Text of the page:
Undergraduate Research

How to Get Involved in Undergraduate Research

Upper-division undergraduates have opportunities to work in a research environment with faculty members who are conducting current research in the various fields of mechanical engineering.

Bioengineering and Systems Biology
Computational Science and Engineering
Dynamic Systems, Control and Robotics
Micro and Nanoscale Engineering
Solid Mechanics, Materials and Structures
Thermal Sciences and Fluid Mechanics 

Students interested in pursuing undergraduate research projects should contact individual faculty members during office hours or by appointment. For more information about how to gain research experience as an undergraduate, visit the UCSB Undergraduate Research Office website.

Why do research as an undergraduate?

  • Find out what interests you – or doesn’t. This is a perfect time to explore a variety of fields, approaches, working styles, career paths.
  •  Shop around for graduate schools. Network with professors and researchers.


Summer vs. School-year Research
  • Summer research programs are more intensive—you are generally expected to commit full-time to the research program without taking summer classes or working other jobs. Good summer projects are designed for you to get results quickly; you learn a lot in a short period of time.
  • School-year research is part-time (typically 10 hours per week), with work hours arranged around your class schedule. Doing research during the school year requires time management, and progress can be slow. However, school year research may allow you to stay long-term on a project and is more likely to lead to senior thesis projects, publications and opportunities to attend professional meetings, as well as integration into a research group.

Going It Alone - Arranging Your Own Research Project with Individual Faculty

  • Think about what interests you, then find out who does it – check out faculty webpages, ask your course instructors and TA’s about research areas in their department.
  • Approaching faculty or researchers - be clear about what you’re asking for! Do you want your own research project or do you want to assist others? Do you want credits? Do you want a senior thesis project? Will you volunteer or do you need to be paid? What time commitment can you make?
  • A note on talking to faculty about doing research in their lab- take a look at department/faculty webpages so that when you contact them you can mention the research you are particularly intrigued by and that you would like to talk with them about the potential for doing research in their lab. Mention your prior experience and attach a CV if you have one prepared. Don't be discouraged if they do not respond right away, send a follow up email after a week if you do not hear from them and drop by their office or talk to them at the end of class to arrange a time to meet. They are busy but many are very happy to talk to students interested in research.

Formal Summer Programs - How Do I Identify a Good Research Program?

  • Novice researchers should look for organized research programs which provide programmatic support such as arranged housing, weekly group meetings, social activities with other research interns, etc. Experienced researchers can be more adventurous about finding their own placements, not necessarily within the scope of a formal program.
  • Think about your primary motivation for doing research. If you are interested in graduate school, then look to the institutions where you might go. If a particular research area gets you most excited, then find out where that work is being done. Professors are an excellent source of information about who does what and where.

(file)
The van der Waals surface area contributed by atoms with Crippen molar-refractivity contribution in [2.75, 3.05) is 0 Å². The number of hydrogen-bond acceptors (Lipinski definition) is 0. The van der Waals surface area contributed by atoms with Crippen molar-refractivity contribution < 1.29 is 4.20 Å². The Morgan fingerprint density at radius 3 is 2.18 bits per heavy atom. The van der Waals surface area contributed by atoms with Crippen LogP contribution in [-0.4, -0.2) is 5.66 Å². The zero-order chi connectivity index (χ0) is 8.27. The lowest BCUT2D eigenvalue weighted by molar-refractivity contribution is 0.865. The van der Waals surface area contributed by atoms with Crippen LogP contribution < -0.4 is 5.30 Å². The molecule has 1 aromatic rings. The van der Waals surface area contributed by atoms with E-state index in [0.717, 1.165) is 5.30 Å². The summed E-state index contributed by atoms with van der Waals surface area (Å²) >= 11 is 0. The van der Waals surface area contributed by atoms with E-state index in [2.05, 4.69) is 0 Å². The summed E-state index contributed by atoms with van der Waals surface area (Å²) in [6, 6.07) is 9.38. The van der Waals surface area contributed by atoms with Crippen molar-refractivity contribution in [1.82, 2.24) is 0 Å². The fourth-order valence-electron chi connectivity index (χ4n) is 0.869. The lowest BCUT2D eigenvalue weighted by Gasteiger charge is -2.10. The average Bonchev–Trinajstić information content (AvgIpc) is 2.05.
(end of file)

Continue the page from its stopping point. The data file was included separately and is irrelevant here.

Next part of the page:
• Interdisciplinary research can be very exciting and challenging, and is an excellent way to learn about a wide variety of career paths that you might take with a given background/degree.
  • Use the web to go shopping. If want to go to a specific institution, then go to their website and hunt around the academic department and research center websites.

How Do I Create a Competitive Application?

What do application reviewers most want to see? They want to see a convincing and appropriate motivation for doing research. They want some evidence that you are capable, reliable and mature. They want to see that you have done your homework.



  • Statement of Interest Essay: This is a critical piece, and demands your best effort. Discuss in detail your personal motivations, the WHY you want to do research. Sharing an experience or mentor that/who excited you about your particular interest is a good example. Do not write a generic multi-purpose essay for 10 different programs. Better to choose 3 to 5 programs and hand-tailor your essay to match the research focus or other attributes of each program.
  • Recommendation Letter(s): This is the second most critical piece. Get letters from professors/instructors who know you personally, preferably someone who knows the full range of your abilities and who can write you a strong letter (don’t be afraid to ask them if they will be able to write “a strong letter” for you). Letter writers should be from the same or related field/area as your research interest.
  • Other Things to Keep in Mind:
  • Application Deadlines for formal summer programs are generally early February to March. You should plan to start searching for programs in DECEMBER.
  • Start and End Dates will be very different for programs at semester-system vs. quarter-system schools. Contact the program coordinator to discuss the possibility of starting and ending late/early – some places will be very flexible.

WEBSITES for Undergraduate Research in Science and Engineering:

Senior Capstone Projects

Additionally, all seniors will gain hands-on experience via the ME Capstone Project (ME189). Learn more about participating in ME Senior Capstone Projects.